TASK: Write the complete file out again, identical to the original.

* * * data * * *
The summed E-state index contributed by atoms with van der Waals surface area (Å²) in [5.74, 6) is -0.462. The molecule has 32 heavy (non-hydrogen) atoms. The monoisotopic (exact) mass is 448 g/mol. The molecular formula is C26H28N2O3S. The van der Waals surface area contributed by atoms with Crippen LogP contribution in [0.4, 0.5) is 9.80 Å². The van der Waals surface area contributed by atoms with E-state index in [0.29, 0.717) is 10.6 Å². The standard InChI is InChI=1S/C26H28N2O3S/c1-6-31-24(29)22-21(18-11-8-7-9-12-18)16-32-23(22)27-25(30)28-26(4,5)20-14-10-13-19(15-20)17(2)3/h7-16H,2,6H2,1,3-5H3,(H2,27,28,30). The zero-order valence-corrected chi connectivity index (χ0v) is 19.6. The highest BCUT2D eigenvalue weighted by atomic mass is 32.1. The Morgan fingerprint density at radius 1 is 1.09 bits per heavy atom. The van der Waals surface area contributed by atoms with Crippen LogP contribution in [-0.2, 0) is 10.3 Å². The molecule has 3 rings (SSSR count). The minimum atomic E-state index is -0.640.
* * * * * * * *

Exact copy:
The summed E-state index contributed by atoms with van der Waals surface area (Å²) in [5.74, 6) is -0.462. The molecule has 32 heavy (non-hydrogen) atoms. The monoisotopic (exact) mass is 448 g/mol. The molecular formula is C26H28N2O3S. The van der Waals surface area contributed by atoms with Crippen LogP contribution in [0.4, 0.5) is 9.80 Å². The van der Waals surface area contributed by atoms with E-state index in [0.29, 0.717) is 10.6 Å². The standard InChI is InChI=1S/C26H28N2O3S/c1-6-31-24(29)22-21(18-11-8-7-9-12-18)16-32-23(22)27-25(30)28-26(4,5)20-14-10-13-19(15-20)17(2)3/h7-16H,2,6H2,1,3-5H3,(H2,27,28,30). The zero-order valence-corrected chi connectivity index (χ0v) is 19.6. The highest BCUT2D eigenvalue weighted by atomic mass is 32.1. The Morgan fingerprint density at radius 1 is 1.09 bits per heavy atom. The van der Waals surface area contributed by atoms with Crippen LogP contribution in [-0.2, 0) is 10.3 Å². The molecule has 3 rings (SSSR count). The minimum atomic E-state index is -0.640.